The effects of gamma-linolenic acid-rich borage oil (BO), in combination with different marine oils, namely an eicosapentaenoic acid (EPA) rich oil (MO) or a DHA-rich oil (TO), on tissue fatty acid composition and prostaglandin production were investigated in turbot, a species which lacks appreciable delta5 fatty acyl desaturase activity.

The juvenile turbot grew well on the experimental diets and there were no significant differences in final weights between dietary treatments. Irrespective of the marine oil component, both the BO-containing diets increased tissue phospholipid levels of 18:2n-6 and 18:3n-6, and their respective elongation products, 20:2n-6 and 20:3n-6, compared to fish fed a control diet containing a standard Northern hemisphere fish oil. Both the BO-containing diets increased the production of 1-series prostaglandins (PG), this being observed across all tissues investigated with PGF and especially PGE. The BO/MO diet also reduced 20:4n-6 in tissue phospholipids without affecting 20:5n-3, whereas the BO/TO combination decreased 20:5n-3 but increased 20:4n-6. The production of 2-series and 3-series PGs was also altered by the dietary treatments but the changes were less dependent upon the tissue levels of their respective precursor fatty acids, 20:4n-6 and 20:5n-3.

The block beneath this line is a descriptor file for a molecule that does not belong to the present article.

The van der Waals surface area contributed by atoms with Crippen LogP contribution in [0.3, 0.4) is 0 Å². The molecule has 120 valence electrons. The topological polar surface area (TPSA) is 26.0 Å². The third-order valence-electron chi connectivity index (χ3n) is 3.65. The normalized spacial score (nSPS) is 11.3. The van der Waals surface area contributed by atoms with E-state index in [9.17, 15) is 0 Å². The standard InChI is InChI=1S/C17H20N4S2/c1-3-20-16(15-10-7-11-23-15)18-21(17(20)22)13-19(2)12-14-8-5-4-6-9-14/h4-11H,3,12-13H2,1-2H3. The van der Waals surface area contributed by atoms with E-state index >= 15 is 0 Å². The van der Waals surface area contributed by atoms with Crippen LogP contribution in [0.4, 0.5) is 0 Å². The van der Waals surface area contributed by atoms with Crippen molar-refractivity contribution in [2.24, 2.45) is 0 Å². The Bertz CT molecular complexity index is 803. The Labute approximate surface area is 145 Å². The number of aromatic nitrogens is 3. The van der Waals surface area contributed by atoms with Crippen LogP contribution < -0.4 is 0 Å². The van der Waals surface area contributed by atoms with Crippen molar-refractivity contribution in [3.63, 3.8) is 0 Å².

The BO-containing diets had very significant effects on gross fatty acid compositions of the phospholipids including increased proportions of saturated fatty acids and n-6 polyunsaturated fatty acids (PUFA) and decreased proportions of monounsaturated fatty acids and n-3 PUFA.

Overall, this study shows that eicosanoid production in turbot tissues can be influenced by dietary fatty acids, not only by changes in the absolute and relative levels of specific eicosanoid precursor PUFA in tissue phospholipids, but also by general effects on membrane composition, structure and function induced by gross fatty acid compositional changes.